The success of the Now series of compilations, which have responded to the decline of singles by providing radio fans with collections of near-contemporary hits, naturally has inspired imitators, and this album is one of them. Released by Sony, it is in fact a joint venture with Universal, EMI, and Zomba, and the only distinction between it and a Now disc is the more limited range of musical styles: Off the Hook is an R&B/hip-hop album. Among its 20 tracks, clocking in at over 79 minutes, are 13 songs that were still lodged in the Billboard Hot 100 and/or the Hot R&B/Hip-Hop Singles & Tracks chart on the day of release, although the selections date back as far as early 2001, the oldest tune being India.Arie's "Video." Only a few of these numbers were really big hits -- J-Lo featuring Ja Rule's "I'm Real" (presented here in the "Murder Remix") was a number one pop hit, while Mr. Cheeks' "Lights, Camera, Action" topped the R&B charts and Aaliyah's "More than a Woman," Mystikal's "Bouncin' Back (Bumpin' Me Against the Wall)," Glenn Lewis' "Don't You Forget It," KeKe Wyatt featuring Avant's "Nothing in This World," and Petey Pablo's "Raise Up" (heard here in the "All Cities Remix") made the R&B Top Ten. The rest, except for the non-charting "City High Anthem" by City High, placed lower in the charts, although such major stars as Jermaine Dupri, Jagged Edge, and Janet Jackson are included. The music ranges from hard-edged rap (from which the curse words have been surgically removed in the peculiar Swiss-cheese process known as the "clean edit") to creamy love ballads, giving a good sense of the sound of contemporary R&B, circa 2001-2002. Listening to Off the Hook is like hearing nearly 80 minutes' worth of an urban radio station without the commercials.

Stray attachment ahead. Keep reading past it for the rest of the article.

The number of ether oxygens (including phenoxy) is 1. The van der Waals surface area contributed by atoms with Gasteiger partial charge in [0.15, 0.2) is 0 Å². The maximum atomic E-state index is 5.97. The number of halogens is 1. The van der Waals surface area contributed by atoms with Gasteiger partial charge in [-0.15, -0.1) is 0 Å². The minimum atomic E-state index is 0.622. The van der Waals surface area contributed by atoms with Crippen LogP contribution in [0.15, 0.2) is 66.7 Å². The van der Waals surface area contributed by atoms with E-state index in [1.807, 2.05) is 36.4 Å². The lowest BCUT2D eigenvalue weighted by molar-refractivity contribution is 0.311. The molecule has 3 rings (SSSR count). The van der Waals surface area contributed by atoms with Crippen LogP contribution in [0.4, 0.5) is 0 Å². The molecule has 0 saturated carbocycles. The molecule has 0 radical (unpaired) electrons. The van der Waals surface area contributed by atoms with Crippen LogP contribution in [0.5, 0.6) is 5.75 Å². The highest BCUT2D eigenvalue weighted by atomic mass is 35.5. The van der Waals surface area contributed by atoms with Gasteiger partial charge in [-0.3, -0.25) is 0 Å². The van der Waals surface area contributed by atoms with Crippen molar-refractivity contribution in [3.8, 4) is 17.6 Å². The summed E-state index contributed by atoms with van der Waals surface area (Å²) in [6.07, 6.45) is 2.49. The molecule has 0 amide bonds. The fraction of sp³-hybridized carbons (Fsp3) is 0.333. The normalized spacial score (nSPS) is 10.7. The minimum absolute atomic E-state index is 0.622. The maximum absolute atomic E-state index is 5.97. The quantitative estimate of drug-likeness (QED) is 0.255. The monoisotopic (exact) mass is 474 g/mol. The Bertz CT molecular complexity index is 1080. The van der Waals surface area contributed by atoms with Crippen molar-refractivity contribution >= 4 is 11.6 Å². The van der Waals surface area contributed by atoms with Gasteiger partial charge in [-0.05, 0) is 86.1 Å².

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AllMusic Review by William Ruhlmann